Nurtured Birth recommends Born To Breastfeed, a comprehensive and accessible breastfeeding guide for mothers, answering all your questions and providing support for challenges. You can purchase this through Nurtured Birth’s shop here.
- Seek advice straight away! The best person to help is a lactation consultant. They will have specialist training and knowledge on breastfeeding issues. Your midwife, maternal & child health nurse, postnatal doula or paediatrician can also provide some support.
- Consider attending breastfeeding classes during pregnancy to prepare yourself and your partner. You can also make contact with a lactation consultant so they will already be on hand to assist once the baby is born.
- Try to feed on the baby’s first cues of being hungry, not waiting until they are crying. You can try putting the baby to the breast more often, expressing some milk prior to feed and offering the less sore side first.
- Finding the proper positioning while feeding. Getting the right set up of chair, pillows, baby’s position to allow for correct attachment to the breast.
- Keep nipples dry between feeds. Make sure to change nursing pads frequently and use 100% cotton for best airflow, not plastic lined ones.
- After a feed leave some fresh breast milk on your sore nipples and keep them open to air for a few minutes. Pat dry gently.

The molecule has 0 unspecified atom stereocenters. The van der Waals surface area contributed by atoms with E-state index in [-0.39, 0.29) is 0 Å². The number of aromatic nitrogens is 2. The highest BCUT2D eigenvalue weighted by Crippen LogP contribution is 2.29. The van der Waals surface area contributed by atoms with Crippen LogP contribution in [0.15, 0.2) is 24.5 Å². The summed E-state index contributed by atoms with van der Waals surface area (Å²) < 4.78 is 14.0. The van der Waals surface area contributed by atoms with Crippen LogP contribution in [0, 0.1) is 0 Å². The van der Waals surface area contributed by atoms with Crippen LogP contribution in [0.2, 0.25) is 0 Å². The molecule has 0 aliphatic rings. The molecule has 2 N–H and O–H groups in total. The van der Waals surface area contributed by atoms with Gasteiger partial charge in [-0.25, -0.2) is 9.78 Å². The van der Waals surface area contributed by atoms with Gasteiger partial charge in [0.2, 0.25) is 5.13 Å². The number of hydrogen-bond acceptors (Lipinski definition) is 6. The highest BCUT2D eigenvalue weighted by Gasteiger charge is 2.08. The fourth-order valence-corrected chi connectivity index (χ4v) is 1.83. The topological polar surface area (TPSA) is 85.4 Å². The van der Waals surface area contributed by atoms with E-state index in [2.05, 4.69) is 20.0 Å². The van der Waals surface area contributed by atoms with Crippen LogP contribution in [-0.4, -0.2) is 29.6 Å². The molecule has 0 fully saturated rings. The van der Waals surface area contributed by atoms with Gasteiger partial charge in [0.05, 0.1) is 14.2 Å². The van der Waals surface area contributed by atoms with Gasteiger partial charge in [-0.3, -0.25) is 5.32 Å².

- Products like the BodyICE Breast Pads provide relief for sore nipples. You can purchase these cleverly designed pads that fit into your bra through Nurtured Birth’s website here.
- Soothing products to assist with the pain and healing: after a feed apply a saltwater rinse to the nipple or try a warm cloth compress. A lanolin ointment that is 100% medical-grade is also safe to use on your nipples after a feed.
- Check your expressing technique – some electric pumps can be too harsh and may need to be adjusted. Sometimes a manual pump or hand expressing can be gentler on sore nipples.
- Nipple shields can be used for short periods of time to ease sore nipples. They often lead to future issues with poor attachment so need to be used with advice and careful consideration.
- Some causes of sore nipples need medical intervention. Thrush can be treated with an ointment that is safe for baby, mastitis may need antibiotics so it does not become serious and lead to hospitalisation. Always seek out advice from a medical professional.
Where do I find help?
You can contact the following organisations for more information:
Australian Breastfeeding Association runs the National Breastfeeding Helpline 1800 686 268
Maternal and Child Health Line (24 hours) – 13 22 29
Nurtured Birth postnatal doula available for home visits in Melbourne, even during Covid-19 times.
Written by Sharon Clarke, Remedial Therapist at Nurtured Birth